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Data:
student        class
s1          ["english"]
s2          ["maths", "geography"]
...
sN          ["history", "english"]

The field "class" is indexed, and values of it are all in array.

Query1:
db.students.explain('executionStats').aggregate([
  { $match: { $expr: { $setIsSubset:  [ "$class", [ "maths" ] ] } } }
])

,

Query2:
db.students.explain('executionStats').aggregate([
  { $match: { "$class": "maths" } }
])

The first one does a COLLSCAN or IXSCAN with indexBounds class : [MinKey, MaxKey], depending on some conditions (e.g. the number of documents in the collection), while the second does a IXSCAN with indexBounds class : ["maths", "maths"].

Given that the array of the "class" field can have multiple values, I need the $setIsSubset semantics here. I found this. However, the double negation does a COLLSCAN instead of using the index as well. The corresponding query is as follows:

Query3:
db.students.explain('executionStats').aggregate([
  { $match: { class: { $not: { $elemMatch: { $nin: ["maths" ] } } } } }
])

It seems like MongoDB only does simple matching during the IXSCAN. Otherwise, it should be able to avoid doing a IXSCAN with [MIN, MAX] which essentially fetches all keys in the index. It can be possibly even slower than the COLLSCAN.

Wondering if there is anyway to achieve the $setIsSubset functionality, which can utilize the index efficiently.

1 Answer 1

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An index is basically a mapping from a field value to a document. In MongoDB each element of the array is listed in the index separately.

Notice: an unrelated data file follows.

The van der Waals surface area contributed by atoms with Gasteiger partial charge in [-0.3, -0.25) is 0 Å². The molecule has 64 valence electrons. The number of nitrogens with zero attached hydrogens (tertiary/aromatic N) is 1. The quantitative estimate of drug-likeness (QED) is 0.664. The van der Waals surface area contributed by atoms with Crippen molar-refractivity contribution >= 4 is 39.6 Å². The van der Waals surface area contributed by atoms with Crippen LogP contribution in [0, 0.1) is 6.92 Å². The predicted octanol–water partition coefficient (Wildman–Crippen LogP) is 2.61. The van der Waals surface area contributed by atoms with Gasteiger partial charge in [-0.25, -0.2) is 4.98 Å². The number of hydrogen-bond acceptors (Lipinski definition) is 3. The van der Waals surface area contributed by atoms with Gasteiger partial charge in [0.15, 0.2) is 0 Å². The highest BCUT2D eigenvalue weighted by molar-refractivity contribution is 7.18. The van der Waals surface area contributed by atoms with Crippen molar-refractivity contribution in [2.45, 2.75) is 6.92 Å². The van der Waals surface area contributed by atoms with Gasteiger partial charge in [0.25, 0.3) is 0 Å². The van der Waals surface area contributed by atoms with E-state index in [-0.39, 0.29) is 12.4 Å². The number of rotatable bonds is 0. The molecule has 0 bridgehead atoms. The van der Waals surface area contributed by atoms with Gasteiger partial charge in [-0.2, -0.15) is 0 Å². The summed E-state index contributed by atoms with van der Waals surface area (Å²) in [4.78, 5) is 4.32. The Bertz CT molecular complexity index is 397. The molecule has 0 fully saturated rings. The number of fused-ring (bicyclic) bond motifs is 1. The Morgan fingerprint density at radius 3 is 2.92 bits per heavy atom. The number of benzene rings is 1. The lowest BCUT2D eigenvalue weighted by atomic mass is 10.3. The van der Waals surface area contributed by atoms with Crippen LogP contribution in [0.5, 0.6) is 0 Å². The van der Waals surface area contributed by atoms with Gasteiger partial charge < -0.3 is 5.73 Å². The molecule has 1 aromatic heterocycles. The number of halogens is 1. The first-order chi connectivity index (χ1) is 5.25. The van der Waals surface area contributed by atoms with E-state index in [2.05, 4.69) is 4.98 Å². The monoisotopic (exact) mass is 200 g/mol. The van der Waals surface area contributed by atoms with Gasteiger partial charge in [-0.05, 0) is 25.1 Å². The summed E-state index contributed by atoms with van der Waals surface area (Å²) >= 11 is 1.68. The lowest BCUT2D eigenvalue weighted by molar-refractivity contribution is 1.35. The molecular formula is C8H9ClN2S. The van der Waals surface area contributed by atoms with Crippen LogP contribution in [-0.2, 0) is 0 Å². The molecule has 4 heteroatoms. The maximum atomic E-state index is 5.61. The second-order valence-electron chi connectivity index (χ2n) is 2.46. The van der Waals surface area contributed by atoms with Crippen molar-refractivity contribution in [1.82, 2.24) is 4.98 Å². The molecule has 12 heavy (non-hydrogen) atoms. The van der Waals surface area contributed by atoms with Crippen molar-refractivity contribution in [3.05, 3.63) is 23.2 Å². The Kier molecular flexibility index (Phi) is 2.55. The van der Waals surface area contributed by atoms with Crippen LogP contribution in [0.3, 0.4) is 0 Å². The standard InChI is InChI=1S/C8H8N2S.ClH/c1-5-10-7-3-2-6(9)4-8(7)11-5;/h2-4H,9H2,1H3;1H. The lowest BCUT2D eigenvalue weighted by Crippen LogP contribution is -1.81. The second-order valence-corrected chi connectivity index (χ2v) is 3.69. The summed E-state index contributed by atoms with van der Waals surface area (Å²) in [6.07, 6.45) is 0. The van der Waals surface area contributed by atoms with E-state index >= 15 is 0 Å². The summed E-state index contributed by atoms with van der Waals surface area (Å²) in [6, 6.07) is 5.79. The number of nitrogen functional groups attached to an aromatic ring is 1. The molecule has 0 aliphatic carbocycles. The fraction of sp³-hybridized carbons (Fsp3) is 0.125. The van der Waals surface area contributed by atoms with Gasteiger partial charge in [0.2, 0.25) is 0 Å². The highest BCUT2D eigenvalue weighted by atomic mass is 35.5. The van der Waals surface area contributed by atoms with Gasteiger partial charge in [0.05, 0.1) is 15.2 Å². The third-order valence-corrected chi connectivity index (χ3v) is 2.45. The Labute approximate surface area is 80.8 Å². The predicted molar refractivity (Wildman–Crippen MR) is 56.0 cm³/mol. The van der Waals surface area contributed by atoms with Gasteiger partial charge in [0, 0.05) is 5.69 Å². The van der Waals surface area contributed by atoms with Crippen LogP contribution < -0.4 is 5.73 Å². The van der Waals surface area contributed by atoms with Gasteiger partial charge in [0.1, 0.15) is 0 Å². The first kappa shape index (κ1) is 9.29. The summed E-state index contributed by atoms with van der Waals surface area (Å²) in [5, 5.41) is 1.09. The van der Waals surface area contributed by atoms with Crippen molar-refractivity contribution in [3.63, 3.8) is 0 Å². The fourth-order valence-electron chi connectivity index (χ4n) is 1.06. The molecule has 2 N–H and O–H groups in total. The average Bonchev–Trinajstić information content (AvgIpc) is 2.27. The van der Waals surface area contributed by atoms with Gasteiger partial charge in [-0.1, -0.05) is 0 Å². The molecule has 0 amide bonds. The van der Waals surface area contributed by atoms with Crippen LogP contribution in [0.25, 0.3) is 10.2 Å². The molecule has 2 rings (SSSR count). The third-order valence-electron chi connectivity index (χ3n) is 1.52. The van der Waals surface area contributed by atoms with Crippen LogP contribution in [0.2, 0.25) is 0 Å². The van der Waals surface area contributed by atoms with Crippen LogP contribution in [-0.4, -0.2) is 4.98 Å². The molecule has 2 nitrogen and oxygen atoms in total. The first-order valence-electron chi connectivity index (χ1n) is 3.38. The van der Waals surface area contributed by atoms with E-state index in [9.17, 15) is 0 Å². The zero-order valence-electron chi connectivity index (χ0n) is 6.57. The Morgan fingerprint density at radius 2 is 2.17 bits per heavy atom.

Using that example data, the index might look something like:

"geography" => s2
"english" => s1
"english" => sN
"history" => sN
"maths" => s2

This lends itself well to equality and inclusion searches. In a query for{ $match: { "$class": "maths" } }, it would simply start at the first occurrence of "maths", scan through the index entries until it reach a value that is not "maths", and pass the list of matching on to the next part of the query. The same works for an $in search with a separate scanned range for each value being tested.

This can also work for $nin by scanning the ranges of the index that fall between each value in the query.

The query for {$setIsSubset: {"$class", [input]}} is essentially

${and:[
   {class:{$in:[input]}}, 
   {class:{$not:{$nin:[input]}}}
]}

In order to efficiently use an index with the curren structure, the MongoDB would need to scan all of the matching ranges to find documents that match, and scan all non-matching ranges for documents that do not match, sort one or both lists, and then compare the two lists to eliminate documents that have both matching and non-matching values.

I am not sure if that would perform better or worse than just scanning all of the documents.

It may be worth submitting a feature request to see if that can be implemented.

Also node that the following from the $expr documentation:

$expr does not support multikey indexes.

In MongoDB "multikey" means at least one of the fields in one of the indexed documents contains an array.

As a workaround, you might try doing separating that test into multiple aggregation stages, first test the array with $in which will use and index to reduce the number of documents examined, then test the with $setIsSubset will be able examine only the documents that have at least one matching value.

I would be very curious how this query performs compared with the two you have tried already:

db.students.explain('executionStats').aggregate([
  { $match: { class: { $in: [ "maths" ] }} },
  { $match: { $expr: { $setIsSubset:  [ "$class", [ "maths" ] ] } } }
])
2
  • You are right. $expr does not support multikey indexes is the root cause of this. However, theoretically, if each value of the list can be indexed separately, doing a set intersection of all the resulting document of each value should be faster than doing the scan. I've given up using MongoDB anyway, because of a bunch of non-optimal index usage by design.
    – Peng
    Commented Feb 2, 2021 at 23:30
  • To reply to your last example, unfortunately I haven't tried that. To my understanding, it can be faster in some scenarios depending on the the number of documents matching the filter. However, the fact that $expr cannot work with multikey index somehow negates my goal of making most queries covered to reduce disk IO (which is needed in my project).
    – Peng
    Commented Feb 2, 2021 at 23:44

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